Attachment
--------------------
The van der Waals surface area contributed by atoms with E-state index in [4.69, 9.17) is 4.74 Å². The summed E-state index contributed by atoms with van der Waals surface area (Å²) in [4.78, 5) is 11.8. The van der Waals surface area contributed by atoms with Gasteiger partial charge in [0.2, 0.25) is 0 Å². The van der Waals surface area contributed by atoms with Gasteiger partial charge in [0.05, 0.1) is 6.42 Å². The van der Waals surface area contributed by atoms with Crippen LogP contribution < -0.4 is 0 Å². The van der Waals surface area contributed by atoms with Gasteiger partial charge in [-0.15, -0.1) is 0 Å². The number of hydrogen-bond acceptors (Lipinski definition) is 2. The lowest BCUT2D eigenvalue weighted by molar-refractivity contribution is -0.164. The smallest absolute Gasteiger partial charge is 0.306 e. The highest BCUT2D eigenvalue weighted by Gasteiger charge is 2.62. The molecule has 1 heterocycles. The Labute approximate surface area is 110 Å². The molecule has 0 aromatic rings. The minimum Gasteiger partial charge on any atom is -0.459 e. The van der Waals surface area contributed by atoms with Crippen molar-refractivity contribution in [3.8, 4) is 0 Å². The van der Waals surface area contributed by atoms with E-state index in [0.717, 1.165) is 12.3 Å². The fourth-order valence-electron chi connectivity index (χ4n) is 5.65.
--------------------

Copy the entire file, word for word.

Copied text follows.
The van der Waals surface area contributed by atoms with E-state index in [4.69, 9.17) is 4.74 Å². The summed E-state index contributed by atoms with van der Waals surface area (Å²) in [4.78, 5) is 11.8. The van der Waals surface area contributed by atoms with Gasteiger partial charge in [0.2, 0.25) is 0 Å². The van der Waals surface area contributed by atoms with Gasteiger partial charge in [0.05, 0.1) is 6.42 Å². The van der Waals surface area contributed by atoms with Crippen LogP contribution < -0.4 is 0 Å². The van der Waals surface area contributed by atoms with Gasteiger partial charge in [-0.15, -0.1) is 0 Å². The number of hydrogen-bond acceptors (Lipinski definition) is 2. The lowest BCUT2D eigenvalue weighted by molar-refractivity contribution is -0.164. The smallest absolute Gasteiger partial charge is 0.306 e. The highest BCUT2D eigenvalue weighted by Gasteiger charge is 2.62. The molecule has 1 heterocycles. The Labute approximate surface area is 110 Å². The molecule has 0 aromatic rings. The minimum Gasteiger partial charge on any atom is -0.459 e. The van der Waals surface area contributed by atoms with Crippen molar-refractivity contribution in [3.8, 4) is 0 Å². The van der Waals surface area contributed by atoms with E-state index in [0.717, 1.165) is 12.3 Å². The fourth-order valence-electron chi connectivity index (χ4n) is 5.65.